Global Warming and Arctic Landscapes
March 1 (Tuesday), 6 p.m., Teton Co. Library Auditorium –Open to Public. Presentation: “The Response of Arctic Landscapes to Warming”. Presented by Ben Crosby, Associate Professor, Idaho State University.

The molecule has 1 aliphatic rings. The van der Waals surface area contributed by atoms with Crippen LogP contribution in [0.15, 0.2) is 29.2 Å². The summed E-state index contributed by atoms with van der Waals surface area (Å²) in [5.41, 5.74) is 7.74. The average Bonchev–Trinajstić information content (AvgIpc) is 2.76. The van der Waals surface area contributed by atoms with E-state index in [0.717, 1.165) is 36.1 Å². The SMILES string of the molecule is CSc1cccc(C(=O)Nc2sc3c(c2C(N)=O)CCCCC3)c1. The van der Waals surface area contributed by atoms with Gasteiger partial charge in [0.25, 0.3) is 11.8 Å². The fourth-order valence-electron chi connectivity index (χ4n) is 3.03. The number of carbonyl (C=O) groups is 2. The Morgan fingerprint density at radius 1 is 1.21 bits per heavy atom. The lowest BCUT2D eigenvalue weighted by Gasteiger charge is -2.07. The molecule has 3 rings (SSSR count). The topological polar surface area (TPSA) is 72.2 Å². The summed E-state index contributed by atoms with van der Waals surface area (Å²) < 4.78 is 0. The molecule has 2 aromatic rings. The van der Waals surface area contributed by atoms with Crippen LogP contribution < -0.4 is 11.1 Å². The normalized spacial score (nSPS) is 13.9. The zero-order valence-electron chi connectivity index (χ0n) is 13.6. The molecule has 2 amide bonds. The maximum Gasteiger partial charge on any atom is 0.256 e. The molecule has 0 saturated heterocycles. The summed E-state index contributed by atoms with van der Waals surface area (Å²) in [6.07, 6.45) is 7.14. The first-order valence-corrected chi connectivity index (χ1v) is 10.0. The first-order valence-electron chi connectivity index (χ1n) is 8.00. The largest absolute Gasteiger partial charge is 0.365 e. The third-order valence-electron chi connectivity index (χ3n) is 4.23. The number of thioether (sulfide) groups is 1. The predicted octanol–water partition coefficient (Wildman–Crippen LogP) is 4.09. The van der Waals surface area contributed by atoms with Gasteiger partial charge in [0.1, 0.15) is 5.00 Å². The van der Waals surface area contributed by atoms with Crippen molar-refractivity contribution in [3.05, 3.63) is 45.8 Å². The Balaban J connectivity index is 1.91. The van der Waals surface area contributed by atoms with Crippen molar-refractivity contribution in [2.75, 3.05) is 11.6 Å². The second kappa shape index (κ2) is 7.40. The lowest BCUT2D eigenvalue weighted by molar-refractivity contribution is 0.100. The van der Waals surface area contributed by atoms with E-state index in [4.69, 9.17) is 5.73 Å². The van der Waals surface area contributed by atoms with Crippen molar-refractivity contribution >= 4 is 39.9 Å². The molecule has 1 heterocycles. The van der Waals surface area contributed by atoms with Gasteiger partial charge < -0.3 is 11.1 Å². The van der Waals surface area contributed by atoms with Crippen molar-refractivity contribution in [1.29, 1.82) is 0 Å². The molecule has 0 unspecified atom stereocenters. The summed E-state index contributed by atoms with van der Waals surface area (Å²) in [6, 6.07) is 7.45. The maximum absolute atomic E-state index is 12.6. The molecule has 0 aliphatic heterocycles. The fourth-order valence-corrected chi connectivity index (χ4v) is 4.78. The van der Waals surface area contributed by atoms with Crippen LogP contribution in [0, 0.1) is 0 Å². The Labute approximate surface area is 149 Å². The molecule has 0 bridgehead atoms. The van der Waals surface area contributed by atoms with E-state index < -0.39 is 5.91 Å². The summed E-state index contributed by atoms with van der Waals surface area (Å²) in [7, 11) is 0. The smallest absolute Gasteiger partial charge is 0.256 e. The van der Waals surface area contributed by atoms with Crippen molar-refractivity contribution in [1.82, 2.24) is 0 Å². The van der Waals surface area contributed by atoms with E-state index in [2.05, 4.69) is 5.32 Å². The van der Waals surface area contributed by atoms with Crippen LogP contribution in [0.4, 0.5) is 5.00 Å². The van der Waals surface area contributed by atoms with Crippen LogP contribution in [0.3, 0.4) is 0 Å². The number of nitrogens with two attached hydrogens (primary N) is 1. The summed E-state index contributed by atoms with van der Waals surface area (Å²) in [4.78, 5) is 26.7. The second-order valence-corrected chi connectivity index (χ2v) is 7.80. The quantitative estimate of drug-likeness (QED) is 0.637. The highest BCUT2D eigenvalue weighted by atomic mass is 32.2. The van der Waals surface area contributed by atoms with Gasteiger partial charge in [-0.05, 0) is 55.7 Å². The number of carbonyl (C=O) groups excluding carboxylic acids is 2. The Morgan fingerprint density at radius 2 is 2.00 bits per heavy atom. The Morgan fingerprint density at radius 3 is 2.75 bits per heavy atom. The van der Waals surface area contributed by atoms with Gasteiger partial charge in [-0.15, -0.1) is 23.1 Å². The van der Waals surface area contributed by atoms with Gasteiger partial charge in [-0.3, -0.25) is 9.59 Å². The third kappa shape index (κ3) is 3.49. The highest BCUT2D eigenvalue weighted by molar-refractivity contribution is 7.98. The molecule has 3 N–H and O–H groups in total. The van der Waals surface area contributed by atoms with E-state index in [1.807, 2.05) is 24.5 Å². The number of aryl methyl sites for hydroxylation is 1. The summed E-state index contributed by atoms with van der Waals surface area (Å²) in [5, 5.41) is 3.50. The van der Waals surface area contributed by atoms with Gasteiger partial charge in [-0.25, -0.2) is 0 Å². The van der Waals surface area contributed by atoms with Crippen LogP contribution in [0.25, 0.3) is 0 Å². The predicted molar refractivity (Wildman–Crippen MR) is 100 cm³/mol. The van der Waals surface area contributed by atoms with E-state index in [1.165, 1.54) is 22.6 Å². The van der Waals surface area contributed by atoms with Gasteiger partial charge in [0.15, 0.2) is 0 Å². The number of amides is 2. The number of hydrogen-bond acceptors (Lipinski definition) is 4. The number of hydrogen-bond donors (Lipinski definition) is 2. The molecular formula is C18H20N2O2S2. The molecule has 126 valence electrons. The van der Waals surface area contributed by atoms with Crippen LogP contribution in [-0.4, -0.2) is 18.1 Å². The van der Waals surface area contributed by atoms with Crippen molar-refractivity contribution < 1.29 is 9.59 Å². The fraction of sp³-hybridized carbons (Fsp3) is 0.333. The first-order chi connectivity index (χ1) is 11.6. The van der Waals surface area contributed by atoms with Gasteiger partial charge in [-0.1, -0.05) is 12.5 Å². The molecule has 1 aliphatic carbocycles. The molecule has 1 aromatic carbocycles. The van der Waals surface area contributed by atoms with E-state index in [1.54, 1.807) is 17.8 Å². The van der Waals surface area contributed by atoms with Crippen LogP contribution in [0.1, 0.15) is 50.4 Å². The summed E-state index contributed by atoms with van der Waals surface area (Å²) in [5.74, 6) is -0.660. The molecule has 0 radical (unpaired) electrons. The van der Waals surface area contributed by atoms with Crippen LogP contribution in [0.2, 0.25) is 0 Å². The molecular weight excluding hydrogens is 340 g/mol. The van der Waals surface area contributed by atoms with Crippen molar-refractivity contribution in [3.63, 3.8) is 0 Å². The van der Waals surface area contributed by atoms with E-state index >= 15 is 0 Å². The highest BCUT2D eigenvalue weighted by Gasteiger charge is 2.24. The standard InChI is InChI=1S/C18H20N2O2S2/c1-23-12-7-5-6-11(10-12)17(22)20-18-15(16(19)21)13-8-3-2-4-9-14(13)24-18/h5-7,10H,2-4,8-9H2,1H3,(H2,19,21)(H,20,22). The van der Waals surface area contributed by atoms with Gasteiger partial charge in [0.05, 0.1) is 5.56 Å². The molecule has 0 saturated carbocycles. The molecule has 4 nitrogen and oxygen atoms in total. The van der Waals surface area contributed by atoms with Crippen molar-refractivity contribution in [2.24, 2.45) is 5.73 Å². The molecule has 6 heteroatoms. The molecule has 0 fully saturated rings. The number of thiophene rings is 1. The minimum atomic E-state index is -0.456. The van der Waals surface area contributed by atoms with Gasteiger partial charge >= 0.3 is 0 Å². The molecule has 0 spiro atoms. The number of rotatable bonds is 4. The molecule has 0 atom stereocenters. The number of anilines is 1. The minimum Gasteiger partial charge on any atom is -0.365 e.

Currently the Arctic is warming at more than double the rate observed at lower latitudes. This has significant implications for both global and arctic earth systems. At the global scale, a warming arctic results in progressive thaw of organic-rich soils which increases greenhouse gas production, potentially triggering a positive feedback with warming. At the local scale, a warming arctic alters river forms, lake abundance, fire frequency, and hillslope stability. Dr. Ben Crosby, a geomorphologist from Idaho State University, has been studying arctic landscape response to warming for over a decade at field sites on the North Slope and in the western Brooks Range of Alaska. This talk specifically addresses large thaw slumps in Arctic Alaska which have been observed to be increasing in frequency and distribution. The following questions will be addressed: Have similar instabilities occurred in the past? What are the mechanisms that initiate and grow these features? What is their impact on river ecosystems? What is the fate of the thawed carbon in these features? To answer these questions we combine analyses of remote sensing data, high frequency ground-based laser scanning and field measurements of water quality and soil respiration.